~ Sayings of the Desert Fathers 11.24A
The Roman Catholic saint Thomas More famously coined the term utopia in his book of the same name. It is actually a play on words: “topos” is Greek for “place,” whereas “ou” is Greek for “no” and “eu” is Greek for “good.” Thus one may understand it either way (“no place” or “good place”), though the likely intention is to say that the perfection of utopian societies is unattainable this side of the parousia, the return of Jesus Christ. It seems that Abba Poemen would agree.
Utopia as a concept is much discussed in the context of political theory and public policy. I do not wish to explore that here, though having found this saying I don’t doubt that I will reflect on it further in that context in a more appropriate forum at some later date. For now, however, I would rather examine the dangers of utopian thinking for our everyday, spiritual life.
At the heart of utopianism is an ancient Christian heresy, one directly concerned with ascetic practice. Named for its originator, that heresy is known as Pelagianism, and I will add, often grossly misrepresented and misunderstood. I do not intend to conclusively clear up any of those misconceptions here, but rather (much to my own chagrin) mostly to use the default understanding.
I will attempt a little clarification, however. When people talk about Pelagianism, to be very general, they mean an understanding of the Christian life in which one’s salvation is entirely a matter of one’s own will, apart from divine grace. Or, conversely, we may characterize it as a downplaying of the weakness of human nature, will, and action in the midst of our messy, sinful existence.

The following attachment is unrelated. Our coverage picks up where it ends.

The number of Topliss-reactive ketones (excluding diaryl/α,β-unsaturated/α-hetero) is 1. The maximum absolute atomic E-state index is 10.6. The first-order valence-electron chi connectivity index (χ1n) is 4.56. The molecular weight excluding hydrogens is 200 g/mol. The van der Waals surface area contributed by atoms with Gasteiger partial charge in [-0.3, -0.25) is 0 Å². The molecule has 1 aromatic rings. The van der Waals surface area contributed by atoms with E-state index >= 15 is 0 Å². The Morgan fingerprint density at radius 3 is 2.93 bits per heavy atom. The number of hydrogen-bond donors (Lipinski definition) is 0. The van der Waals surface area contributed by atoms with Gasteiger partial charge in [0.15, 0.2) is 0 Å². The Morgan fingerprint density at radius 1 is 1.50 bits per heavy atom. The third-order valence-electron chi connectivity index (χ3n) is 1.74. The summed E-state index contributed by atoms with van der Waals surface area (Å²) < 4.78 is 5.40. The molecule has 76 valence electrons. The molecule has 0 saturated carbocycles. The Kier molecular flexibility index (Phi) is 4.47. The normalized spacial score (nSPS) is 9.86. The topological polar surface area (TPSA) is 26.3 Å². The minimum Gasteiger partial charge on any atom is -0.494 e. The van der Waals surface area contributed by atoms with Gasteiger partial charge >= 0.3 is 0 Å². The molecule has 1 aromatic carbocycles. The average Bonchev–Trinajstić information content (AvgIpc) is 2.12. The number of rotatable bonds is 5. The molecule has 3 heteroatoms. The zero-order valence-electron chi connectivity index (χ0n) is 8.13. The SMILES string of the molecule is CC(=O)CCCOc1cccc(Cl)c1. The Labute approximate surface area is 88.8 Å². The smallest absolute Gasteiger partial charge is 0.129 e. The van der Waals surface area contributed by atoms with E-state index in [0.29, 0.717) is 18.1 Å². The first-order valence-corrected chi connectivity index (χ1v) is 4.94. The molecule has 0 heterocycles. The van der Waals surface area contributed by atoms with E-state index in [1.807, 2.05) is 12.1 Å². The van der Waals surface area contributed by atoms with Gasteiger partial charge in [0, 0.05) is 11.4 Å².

I say that it is at the heart of utopianism because the conviction of those who advocate various visions of utopia has this common thread: paradise can be built by human means alone, and whatever currently stands in our way or oppresses us can be overcome by human means alone.
Abba Poemen clearly warns against this sort of thinking. Christians believe that one day there will be “a new heaven and a new earth,” but that it will only come by the power, will, and action of God. Any man-made paradise is ultimately utopian (in the negative sense): it is a delusion, a tragic fiction in which one naively believes that overcoming temptation is merely a matter of proper engineering, rather than spiritual struggle and divine communion.
Indeed, the great barrier to our perfection is our own weakness. As St. Augustine succinctly put it: “as strength is made perfect in weakness, whoever does not own himself to be weak, is not in the way to be perfected.” It takes humility to cry out, “Lord, have mercy!” It takes courage to ask for help. Yet true humility is the mother of all virtue, and true courage does not assert one’s own will but sacrifices it for the good of oneself and others.
It is easy to declaim political utopias, but how often do we engineer spiritual utopias in our hearts? How often do we think, if I just had more time to pray or if only I could fast more faithfully or if only I could live more simply and shed some of these possessions and so on? While it is good to pray more, fast more, live more simply, or whatever else we wish we could do more, there is a great danger in then blaming our failures on external factors, real or imagined.
Why do we not progress in perfection? It’s not our fault! We would do more if all these other things in life didn’t get in the way! If only the people we lived with understood our perfect plan for spiritual enlightenment instead of always bothering and inconveniencing us!
I realize that I am the first among sinners in this regard. Too often I fall into this sort of Pelagianism, this spiritual utopianism. My salvation does not depend on my perfect little plans, but upon my cooperation with divine grace, freely and firstly given to me by God.
Why do I so often fail? Because I lack humility. I lack the initiative to begin each day with a true confession of my own insufficiency, weakness, and sin.
Yet I know, perhaps in degrees so small none would notice their supernatural origin, that the grace of God ever comforts and converts me, and that the power of God is made perfect even and especially in my weakness.